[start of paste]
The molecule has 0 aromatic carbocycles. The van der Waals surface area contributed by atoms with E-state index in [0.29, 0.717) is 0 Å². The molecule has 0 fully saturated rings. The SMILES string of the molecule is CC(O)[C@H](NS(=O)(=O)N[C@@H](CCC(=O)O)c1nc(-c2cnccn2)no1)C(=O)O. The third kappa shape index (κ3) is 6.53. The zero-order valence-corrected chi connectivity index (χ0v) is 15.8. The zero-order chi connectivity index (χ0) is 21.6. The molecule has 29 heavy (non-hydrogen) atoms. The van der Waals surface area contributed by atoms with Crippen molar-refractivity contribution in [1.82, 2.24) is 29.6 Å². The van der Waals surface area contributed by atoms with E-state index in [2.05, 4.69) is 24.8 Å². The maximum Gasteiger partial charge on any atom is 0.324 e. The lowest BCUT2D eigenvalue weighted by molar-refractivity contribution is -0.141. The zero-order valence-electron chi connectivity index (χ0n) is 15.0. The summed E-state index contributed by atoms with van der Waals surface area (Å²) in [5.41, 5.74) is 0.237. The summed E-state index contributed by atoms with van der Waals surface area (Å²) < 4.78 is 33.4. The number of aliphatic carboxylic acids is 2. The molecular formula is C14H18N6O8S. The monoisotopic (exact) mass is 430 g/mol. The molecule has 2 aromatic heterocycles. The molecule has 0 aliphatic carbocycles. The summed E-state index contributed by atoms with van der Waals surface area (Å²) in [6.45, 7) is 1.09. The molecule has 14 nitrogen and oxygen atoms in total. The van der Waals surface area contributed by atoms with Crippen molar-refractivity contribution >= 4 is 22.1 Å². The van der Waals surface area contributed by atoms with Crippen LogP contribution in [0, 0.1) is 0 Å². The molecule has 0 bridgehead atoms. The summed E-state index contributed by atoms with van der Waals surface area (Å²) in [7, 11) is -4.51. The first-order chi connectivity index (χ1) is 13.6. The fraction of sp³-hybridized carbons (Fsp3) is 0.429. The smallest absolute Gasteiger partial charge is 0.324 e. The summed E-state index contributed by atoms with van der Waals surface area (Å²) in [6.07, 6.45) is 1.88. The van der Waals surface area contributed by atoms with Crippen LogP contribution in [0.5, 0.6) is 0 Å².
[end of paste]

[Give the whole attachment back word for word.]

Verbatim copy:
The molecule has 0 aromatic carbocycles. The van der Waals surface area contributed by atoms with E-state index in [0.29, 0.717) is 0 Å². The molecule has 0 fully saturated rings. The SMILES string of the molecule is CC(O)[C@H](NS(=O)(=O)N[C@@H](CCC(=O)O)c1nc(-c2cnccn2)no1)C(=O)O. The third kappa shape index (κ3) is 6.53. The zero-order valence-corrected chi connectivity index (χ0v) is 15.8. The zero-order chi connectivity index (χ0) is 21.6. The molecule has 29 heavy (non-hydrogen) atoms. The van der Waals surface area contributed by atoms with Crippen molar-refractivity contribution in [1.82, 2.24) is 29.6 Å². The van der Waals surface area contributed by atoms with E-state index in [2.05, 4.69) is 24.8 Å². The maximum Gasteiger partial charge on any atom is 0.324 e. The lowest BCUT2D eigenvalue weighted by molar-refractivity contribution is -0.141. The zero-order valence-electron chi connectivity index (χ0n) is 15.0. The summed E-state index contributed by atoms with van der Waals surface area (Å²) in [5.41, 5.74) is 0.237. The summed E-state index contributed by atoms with van der Waals surface area (Å²) < 4.78 is 33.4. The number of aliphatic carboxylic acids is 2. The molecular formula is C14H18N6O8S. The monoisotopic (exact) mass is 430 g/mol. The molecule has 2 aromatic heterocycles. The molecule has 0 aliphatic carbocycles. The summed E-state index contributed by atoms with van der Waals surface area (Å²) in [6.45, 7) is 1.09. The molecule has 14 nitrogen and oxygen atoms in total. The van der Waals surface area contributed by atoms with Crippen molar-refractivity contribution >= 4 is 22.1 Å². The van der Waals surface area contributed by atoms with Crippen LogP contribution in [0, 0.1) is 0 Å². The molecule has 0 bridgehead atoms. The summed E-state index contributed by atoms with van der Waals surface area (Å²) in [7, 11) is -4.51. The first-order chi connectivity index (χ1) is 13.6. The fraction of sp³-hybridized carbons (Fsp3) is 0.429. The smallest absolute Gasteiger partial charge is 0.324 e. The summed E-state index contributed by atoms with van der Waals surface area (Å²) in [6.07, 6.45) is 1.88. The van der Waals surface area contributed by atoms with Crippen LogP contribution in [0.5, 0.6) is 0 Å².